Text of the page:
# C-ship: The Doppler Shift  In 1842, the Austrian physicist Christian Johann Doppler noted that the wavelength of light, sound, or any other kind of propagating energy measured by a moving observer will be shifted by a factor of: where v is the velocity at which the observer is approaching or receding from the source and c is the speed at which the wave propagates. We're all familiar with the Doppler shift of sound waves. If we stand by the tracks and listen to a train pass, the sound of its horn will be shifted to higher pitch as the train approaches, then abruptly to lower pitch as it passes by us and recedes.

Sound travels about 350 metres per second. A train travelling at 120 kilometres per hour is moving 33⅓ metres per second, or roughly one tenth the speed of sound. From Doppler's formula, we can expect the frequency of sound approaching the train to be shifted to 10% higher pitch, and sounds receding shifted to 10% lower pitch, roughly the difference between two adjacent white keys on a piano keyboard. If a pipe organ in a church near the train tracks is playing this note, a passenger on a (very quiet Swiss) train approaching the church at 120 km/hour will hear the note shifted upward by about 10% in frequency. After the train passes the church, the note will be heard shifted down by the same percentage. Here's the three notes played together so you can hear the difference more clearly.

The reason we notice the Doppler shift of sound but not of light is simply the consequence of the tremendous difference in the speed of sound and the speed of light. There's an apocryphal story about the physicist who tried to beat a ticket for running a red light by telling the judge that at the speed he was approaching the signal, the red light was Doppler shifted so it appeared green. The judge pondered this for a few minutes and tore up the red light ticket. Then, seeing as the physicist would have to be driving about a quarter of the speed of light to see a red signal as green, the judge fined him 269 million dollars for speeding, one dollar for each kilometer per hour over the limit.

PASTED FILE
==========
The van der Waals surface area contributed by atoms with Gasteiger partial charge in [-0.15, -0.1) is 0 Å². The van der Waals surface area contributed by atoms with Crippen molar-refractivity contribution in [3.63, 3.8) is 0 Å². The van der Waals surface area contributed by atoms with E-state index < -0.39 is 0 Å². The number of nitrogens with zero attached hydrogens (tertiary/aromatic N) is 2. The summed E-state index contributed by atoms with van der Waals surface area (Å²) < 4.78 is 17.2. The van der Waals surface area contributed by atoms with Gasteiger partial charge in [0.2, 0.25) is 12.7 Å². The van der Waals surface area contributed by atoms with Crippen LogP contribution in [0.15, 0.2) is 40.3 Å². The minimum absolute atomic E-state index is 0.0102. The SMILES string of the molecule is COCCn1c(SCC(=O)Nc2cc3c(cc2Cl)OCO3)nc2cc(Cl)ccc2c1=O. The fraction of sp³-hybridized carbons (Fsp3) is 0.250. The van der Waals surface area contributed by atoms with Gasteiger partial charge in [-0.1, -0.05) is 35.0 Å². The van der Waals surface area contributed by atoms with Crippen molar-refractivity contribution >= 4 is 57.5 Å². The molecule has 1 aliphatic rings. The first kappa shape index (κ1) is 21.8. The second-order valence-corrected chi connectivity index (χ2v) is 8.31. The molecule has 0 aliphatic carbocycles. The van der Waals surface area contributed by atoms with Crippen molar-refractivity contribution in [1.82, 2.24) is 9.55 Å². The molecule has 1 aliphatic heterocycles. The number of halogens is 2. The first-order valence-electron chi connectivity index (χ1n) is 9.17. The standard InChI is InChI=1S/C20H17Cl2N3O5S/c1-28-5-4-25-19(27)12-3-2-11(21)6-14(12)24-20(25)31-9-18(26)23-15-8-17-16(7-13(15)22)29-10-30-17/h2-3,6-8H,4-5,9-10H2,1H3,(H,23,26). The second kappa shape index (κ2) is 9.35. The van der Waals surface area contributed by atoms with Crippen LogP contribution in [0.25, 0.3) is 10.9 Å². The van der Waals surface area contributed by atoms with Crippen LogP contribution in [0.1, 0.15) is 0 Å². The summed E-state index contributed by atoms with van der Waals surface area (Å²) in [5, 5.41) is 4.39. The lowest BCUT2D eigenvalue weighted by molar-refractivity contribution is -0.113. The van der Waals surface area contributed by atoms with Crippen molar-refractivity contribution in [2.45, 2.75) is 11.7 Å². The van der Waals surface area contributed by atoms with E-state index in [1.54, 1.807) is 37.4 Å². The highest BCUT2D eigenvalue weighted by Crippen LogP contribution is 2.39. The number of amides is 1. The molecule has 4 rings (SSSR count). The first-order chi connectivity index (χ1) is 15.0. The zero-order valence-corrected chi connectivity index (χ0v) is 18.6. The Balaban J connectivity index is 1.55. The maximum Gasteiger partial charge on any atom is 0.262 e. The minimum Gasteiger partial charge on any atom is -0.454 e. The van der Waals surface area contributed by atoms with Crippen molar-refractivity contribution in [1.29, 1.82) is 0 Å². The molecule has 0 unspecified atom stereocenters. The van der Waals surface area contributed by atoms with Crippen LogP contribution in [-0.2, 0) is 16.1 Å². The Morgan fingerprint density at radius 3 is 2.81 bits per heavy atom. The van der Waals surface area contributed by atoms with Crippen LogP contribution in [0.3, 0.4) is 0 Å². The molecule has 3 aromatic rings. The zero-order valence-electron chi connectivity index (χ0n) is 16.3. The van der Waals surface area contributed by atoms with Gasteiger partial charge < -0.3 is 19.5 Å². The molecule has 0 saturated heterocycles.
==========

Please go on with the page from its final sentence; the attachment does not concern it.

To correctly calculate the Doppler shift for large velocities, we have to take into account the Lorentz contraction of spacetime. As we travel along the propagating wave, the rate at which we encounter peaks and troughs is affected not only by the ratio of our velocity to the speed the wave is travelling, but also by the Lorentz contraction in the direction of our travel.

When we're approaching a wave, Lorentz contraction increases the Doppler shift we observe since the wave crests become increasingly contracted in space; consequently we measure a shorter wavelength. Since the Lorentz contraction increases without bound as we approach the speed of light, so the Doppler shift increases without bound, rather than merely doubling the frequency as we'd expect from classical physics.

If we're receding from the wave, the Doppler shift is reduced by special relativity. Why? The Lorentz contraction is the same regardless of whether we're approaching an object or receding from it. The Lorentz contraction will, then, reduce the wavelength of the wave at the same time the Doppler shift is increasing it.

The Doppler shift of plane light waves in vacuum which arrive with an angle ϕ with respect to the direction of travel is: The difference in the classical and relativistic Doppler effects can be seen in the following graph showing the wavelength shift of green light for velocities ranging from v/c=−1 (recession at the speed of light) to v/c=1 (approach at the speed of light). The Doppler shift predicted by classical physics is shown in red and the correct prediction of special relativity in green. The overlapping of the two curves in the middle of the graph, where velocities are relatively small compared to the speed of light, demonstrates how relativistic effects have little impact at velocities below a substantial fraction of the speed of light. Note how the interaction of the classical Doppler shift and Lorentz contraction affects the two ends of the graph in different ways. For extreme approach velocities, relativity predicts a blue shift diverging toward infinity while the classical equation only halves the wavelength at rest. For large velocities of recession, both classical and relativistic equations show the wavelength approaching infinitely long values; here the Lorentz contraction reduces the amount of the Doppler shift while leaving intact the trend toward infinite wavelength.

by John Walker